Democratizing Administrative Law

55 Pages Posted: 23 Feb 2023 Last revised: 18 Apr 2023

See all articles by Joshua D. Blank

Joshua D. Blank

University of California, Irvine School of Law

Leigh Osofsky

University of North Carolina (UNC) at Chapel Hill

Date Written: February 17, 2023


When agencies make statements about the law, people listen. This insight yields a fundamental tension. According to one set of views, such agency statements, and their ability to influence public behavior, are critical not only for a well-functioning bureaucracy, but also for our entire system of government. According to another set of views, this agency power, if left unchecked, could border on tyranny.

Administrative law responds to this tension through an extensive, purportedly comprehensive, framework that attempts to police agency statements. The framework places different types of agency statements into different legal categories. On the one hand, legislative rules make new binding law. On the other hand, less formal guidance (including interpretive rules and policy statements) offers an agency’s interpretive or policy positions about the law. Scholars and courts have long debated the categorization effort, as well as what legal consequences flow from it.

In this Article, we identify a striking gap in this categorization framework. As a critical part of their service to the general public, agencies often simply explain the law. Although such explanations are central to agency interactions with the public, the intricate administrative law framework that applies to agency statements fails to capture such explanations. Agency explanations of the law could be seen as a subset of existing categories of agency statements (such as “legislative rules,” “interpretive rules,” or “policy statements”), but agency explanations do not fit comfortably into any of these categories. All of these regimes assume that agencies are communicating what the law is, or what agencies believe it to be. But when agencies provide such explanations to the public, they often present the law as simpler than it is, or what agencies believe it to be.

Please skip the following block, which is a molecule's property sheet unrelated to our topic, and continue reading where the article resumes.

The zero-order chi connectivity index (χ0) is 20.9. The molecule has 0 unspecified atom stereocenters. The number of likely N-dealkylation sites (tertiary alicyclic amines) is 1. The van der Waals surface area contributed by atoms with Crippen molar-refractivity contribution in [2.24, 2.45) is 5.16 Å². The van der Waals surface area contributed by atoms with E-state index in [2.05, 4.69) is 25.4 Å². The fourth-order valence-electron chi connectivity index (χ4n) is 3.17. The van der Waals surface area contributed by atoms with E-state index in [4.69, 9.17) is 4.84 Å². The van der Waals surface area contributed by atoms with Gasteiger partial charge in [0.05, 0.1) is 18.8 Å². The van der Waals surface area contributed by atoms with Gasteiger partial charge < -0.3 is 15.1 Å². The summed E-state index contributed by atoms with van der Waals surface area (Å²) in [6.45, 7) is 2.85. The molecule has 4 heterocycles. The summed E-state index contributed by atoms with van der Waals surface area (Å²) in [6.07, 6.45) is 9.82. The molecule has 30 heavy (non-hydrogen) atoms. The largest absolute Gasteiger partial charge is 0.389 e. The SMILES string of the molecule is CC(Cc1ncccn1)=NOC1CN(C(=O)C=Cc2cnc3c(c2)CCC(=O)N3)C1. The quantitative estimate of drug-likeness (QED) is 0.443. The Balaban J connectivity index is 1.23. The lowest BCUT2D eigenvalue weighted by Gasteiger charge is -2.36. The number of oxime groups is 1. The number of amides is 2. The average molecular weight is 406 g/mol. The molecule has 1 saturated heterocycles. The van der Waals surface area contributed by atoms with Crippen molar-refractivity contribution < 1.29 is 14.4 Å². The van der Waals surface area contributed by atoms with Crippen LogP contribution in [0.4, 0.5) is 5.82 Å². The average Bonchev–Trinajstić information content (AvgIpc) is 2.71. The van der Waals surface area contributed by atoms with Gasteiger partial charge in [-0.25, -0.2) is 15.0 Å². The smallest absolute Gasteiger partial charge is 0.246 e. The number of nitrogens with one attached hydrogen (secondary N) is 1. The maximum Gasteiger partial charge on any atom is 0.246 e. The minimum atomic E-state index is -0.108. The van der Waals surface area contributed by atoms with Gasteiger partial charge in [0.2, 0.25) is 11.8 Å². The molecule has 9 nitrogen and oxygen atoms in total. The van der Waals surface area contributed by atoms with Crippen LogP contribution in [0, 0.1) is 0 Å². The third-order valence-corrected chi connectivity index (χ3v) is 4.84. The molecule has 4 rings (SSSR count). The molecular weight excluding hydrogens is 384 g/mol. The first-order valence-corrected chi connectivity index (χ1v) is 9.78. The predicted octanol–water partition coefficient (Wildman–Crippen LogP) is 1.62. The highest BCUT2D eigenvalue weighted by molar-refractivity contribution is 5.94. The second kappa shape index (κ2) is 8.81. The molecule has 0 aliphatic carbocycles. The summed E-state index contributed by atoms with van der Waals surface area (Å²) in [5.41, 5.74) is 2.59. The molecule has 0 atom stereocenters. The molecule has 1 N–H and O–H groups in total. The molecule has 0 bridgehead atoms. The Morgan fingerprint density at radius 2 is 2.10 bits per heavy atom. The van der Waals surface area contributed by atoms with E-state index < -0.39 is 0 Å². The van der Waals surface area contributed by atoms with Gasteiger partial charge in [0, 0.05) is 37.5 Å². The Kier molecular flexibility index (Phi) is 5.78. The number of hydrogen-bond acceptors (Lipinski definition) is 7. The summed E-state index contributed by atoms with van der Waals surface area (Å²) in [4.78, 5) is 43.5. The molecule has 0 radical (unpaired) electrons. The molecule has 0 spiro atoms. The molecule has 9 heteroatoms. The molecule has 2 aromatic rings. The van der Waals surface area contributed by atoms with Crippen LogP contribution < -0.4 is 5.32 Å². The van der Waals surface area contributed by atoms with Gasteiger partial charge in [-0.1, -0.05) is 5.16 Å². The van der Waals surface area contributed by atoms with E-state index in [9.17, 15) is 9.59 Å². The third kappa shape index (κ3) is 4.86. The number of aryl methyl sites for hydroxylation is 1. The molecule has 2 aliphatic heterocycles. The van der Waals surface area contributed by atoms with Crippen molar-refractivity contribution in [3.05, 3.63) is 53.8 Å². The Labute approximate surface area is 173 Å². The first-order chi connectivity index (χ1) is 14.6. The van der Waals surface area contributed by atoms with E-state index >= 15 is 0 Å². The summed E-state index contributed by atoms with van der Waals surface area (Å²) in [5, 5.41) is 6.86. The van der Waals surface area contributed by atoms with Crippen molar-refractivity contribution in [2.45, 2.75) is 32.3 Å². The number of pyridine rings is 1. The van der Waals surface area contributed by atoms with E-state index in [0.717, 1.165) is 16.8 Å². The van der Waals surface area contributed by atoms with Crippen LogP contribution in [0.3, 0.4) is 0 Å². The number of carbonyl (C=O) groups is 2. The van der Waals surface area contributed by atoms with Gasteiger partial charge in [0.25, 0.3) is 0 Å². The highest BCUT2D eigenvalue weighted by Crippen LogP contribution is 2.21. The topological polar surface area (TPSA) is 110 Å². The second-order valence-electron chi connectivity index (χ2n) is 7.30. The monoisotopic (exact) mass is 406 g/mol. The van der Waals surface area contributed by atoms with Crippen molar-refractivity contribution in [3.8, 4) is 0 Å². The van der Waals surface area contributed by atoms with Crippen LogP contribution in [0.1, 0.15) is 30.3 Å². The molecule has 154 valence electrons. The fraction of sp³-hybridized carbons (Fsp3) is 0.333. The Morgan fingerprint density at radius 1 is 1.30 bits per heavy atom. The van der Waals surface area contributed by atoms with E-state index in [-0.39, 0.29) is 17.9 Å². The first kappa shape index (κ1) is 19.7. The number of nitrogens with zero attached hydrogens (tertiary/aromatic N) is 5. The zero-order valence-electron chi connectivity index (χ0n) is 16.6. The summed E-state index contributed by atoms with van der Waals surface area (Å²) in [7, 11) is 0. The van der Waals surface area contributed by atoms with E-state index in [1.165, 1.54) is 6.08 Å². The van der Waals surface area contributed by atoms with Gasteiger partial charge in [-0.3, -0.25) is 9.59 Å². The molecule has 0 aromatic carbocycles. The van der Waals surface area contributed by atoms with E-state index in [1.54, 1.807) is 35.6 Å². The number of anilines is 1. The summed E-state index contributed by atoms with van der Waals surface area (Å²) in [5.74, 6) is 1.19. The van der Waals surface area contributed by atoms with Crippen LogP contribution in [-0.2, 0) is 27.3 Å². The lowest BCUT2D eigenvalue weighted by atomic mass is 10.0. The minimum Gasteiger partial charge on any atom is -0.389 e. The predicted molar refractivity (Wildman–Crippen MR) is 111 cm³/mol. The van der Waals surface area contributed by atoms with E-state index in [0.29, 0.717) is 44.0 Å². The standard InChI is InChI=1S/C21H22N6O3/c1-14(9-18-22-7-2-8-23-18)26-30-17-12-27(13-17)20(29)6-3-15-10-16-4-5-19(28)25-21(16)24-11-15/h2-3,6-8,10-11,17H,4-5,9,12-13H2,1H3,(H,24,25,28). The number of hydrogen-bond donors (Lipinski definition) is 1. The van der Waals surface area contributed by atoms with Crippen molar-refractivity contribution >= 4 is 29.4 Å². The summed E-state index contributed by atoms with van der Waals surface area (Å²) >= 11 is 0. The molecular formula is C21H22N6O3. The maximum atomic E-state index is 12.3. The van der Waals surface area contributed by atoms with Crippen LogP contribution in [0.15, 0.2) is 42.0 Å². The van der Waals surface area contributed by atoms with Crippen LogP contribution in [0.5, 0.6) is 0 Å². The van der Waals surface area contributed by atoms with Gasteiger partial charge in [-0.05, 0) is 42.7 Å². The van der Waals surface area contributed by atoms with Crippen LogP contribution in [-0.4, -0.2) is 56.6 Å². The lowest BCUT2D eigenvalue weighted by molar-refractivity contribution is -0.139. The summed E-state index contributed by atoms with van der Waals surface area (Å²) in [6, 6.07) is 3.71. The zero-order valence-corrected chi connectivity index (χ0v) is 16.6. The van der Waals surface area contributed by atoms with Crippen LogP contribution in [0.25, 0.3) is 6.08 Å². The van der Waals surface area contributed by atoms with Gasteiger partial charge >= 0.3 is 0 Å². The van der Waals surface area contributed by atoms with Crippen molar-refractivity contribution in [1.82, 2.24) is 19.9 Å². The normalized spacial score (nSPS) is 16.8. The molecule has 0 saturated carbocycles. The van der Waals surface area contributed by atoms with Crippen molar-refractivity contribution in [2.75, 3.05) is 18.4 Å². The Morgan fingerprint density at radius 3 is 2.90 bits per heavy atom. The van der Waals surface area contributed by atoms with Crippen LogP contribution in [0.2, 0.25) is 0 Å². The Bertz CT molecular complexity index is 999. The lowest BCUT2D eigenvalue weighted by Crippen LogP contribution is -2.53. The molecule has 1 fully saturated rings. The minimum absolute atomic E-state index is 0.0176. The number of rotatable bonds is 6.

We argue that administrative law’s failure to address communications between agencies and the general public reflects a broader “democracy deficit.” Administrative law fails to ensure that agency communications with the general public occur in ways that are consistent with essential features of democratic governance, such as transparency, public scrutiny, and debate. In contrast, when sophisticated parties and industry insiders engage with agencies regarding formal guidance, there are ample protections to engender agency transparency and provide affected parties with opportunities to contribute to the guidance.

After identifying the democracy deficit in administrative law, we propose a framework for infusing agency communications with the general public with the same administrative law and democratic values as those that apply in interactions between agencies and sophisticated parties. These reforms would encourage public participation in the drafting and issuance of agency explanations of the law, provide opportunities for challenge of published agency explanations, and offer members of the public the ability to rely on certain agency explanations and to bind the agencies to follow these statements in enforcement of the law. We also identify the types of agency communications with the public that are most urgently in need of reform.

Keywords: Administrative Guidance, Reliance, Simplexity, Automated Legal Guidance, Administrative Procedure Act, Two-tiered Legal System, Agency Communications, Plain Language, Access to Justice

JEL Classification: H20, H23, H24, H25, H26, H29, K34

Suggested Citation

Blank, Joshua D. and Osofsky, Leigh, Democratizing Administrative Law (February 17, 2023). Duke Law Journal, forthcoming, 2024, UC Irvine School of Law Research Paper No. 2023-05, UNC Legal Studies Research Paper No. 4362529, Available at SSRN: or

Joshua D. Blank (Contact Author)

University of California, Irvine School of Law ( email )

401 E. Peltason Dr.
Ste. 1000
Irvine, CA 92697-1000
United States


Leigh Osofsky

University of North Carolina (UNC) at Chapel Hill ( email )

102 Ridge Road
Chapel Hill, NC NC 27514
United States

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